Friday, April 27, 2007

Moral Failure ≠ Military Defeat

Peter Levine offers a conciliatory narrative on the Iraq War:
Whether or not we should have invaded Iraq in the first place, we succeeded in removing a hateful dictator and smashing a major army halfway around the world with hardly any casualties on our side. That is a sign of enormous strength. A civil war then broke out. That conflict is morally our responsibility, because we might have been able to prevent it. In any case, we are accountable for what happens to a population whose nation we chose to invade. Nevertheless, there is very little we can do to end the civil war. We lack the necessary skills and knowledge. More important, civil conflict is just not something that can be resolved by an outside force; it must be negotiated by the parties. Possibly, if we imposed an effective martial law for many years, the factions in the Iraqi domestic conflict would run out of energy and resources. But the odds favor disastrous results even from such an enormous investment of our resources. Therefore, it is past time to leave. This is a moral failure but not a military defeat, and it is certainly not a "surrender."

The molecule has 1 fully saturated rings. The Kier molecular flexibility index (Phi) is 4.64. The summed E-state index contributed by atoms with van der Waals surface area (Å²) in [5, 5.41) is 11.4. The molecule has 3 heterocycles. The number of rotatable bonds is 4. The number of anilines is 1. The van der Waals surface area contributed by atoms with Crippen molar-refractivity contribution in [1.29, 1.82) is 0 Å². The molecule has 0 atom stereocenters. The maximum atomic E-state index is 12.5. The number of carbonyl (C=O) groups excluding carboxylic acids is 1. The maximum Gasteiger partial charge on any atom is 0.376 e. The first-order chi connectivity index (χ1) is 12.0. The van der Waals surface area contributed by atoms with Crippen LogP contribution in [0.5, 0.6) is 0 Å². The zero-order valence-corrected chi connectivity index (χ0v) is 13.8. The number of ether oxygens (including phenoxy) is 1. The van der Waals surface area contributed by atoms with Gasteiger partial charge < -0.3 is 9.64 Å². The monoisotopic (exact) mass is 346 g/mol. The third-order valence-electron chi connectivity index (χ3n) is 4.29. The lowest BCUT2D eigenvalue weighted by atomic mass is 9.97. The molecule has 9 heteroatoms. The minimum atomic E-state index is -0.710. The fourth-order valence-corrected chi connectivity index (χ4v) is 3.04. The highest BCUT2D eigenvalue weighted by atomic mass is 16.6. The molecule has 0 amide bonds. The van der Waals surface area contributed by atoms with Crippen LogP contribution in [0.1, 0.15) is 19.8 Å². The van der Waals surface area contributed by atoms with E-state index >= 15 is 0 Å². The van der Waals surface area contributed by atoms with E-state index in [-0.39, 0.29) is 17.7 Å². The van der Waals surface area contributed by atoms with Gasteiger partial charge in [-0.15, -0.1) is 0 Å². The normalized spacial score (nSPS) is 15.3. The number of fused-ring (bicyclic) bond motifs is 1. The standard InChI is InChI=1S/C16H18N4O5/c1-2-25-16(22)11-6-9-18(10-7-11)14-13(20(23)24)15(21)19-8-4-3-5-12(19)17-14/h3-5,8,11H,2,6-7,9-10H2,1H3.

(An interesting way of putting things, though it reminds me of a certain Monty Python sketch...)

2 comments:

  1. the US should never have allowed the debate to be about whether they can use military force to make iraqis model citizens in the first place.
    As long as they make sure not to do it again the main problem is fixed.

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  2. The sentence "That conflict is morally our responsibility, because we might have been able to prevent it." is almost certainly false. In, say, Darfur we might have been able to prevent some of the atrocities, and we may or may not be responsible for that. In this case, though, it is morally our responsibility because we caused it, not because we failed to prevent it.

    Saying this, or saying that "A civil war then broke out." is just a cop out - the civil war didn't just break out (as if it was a matter of bad luck). It was caused by, oh, the speedy overthrowing of a stable dictatorship without any significant planning for what to do afterwards.

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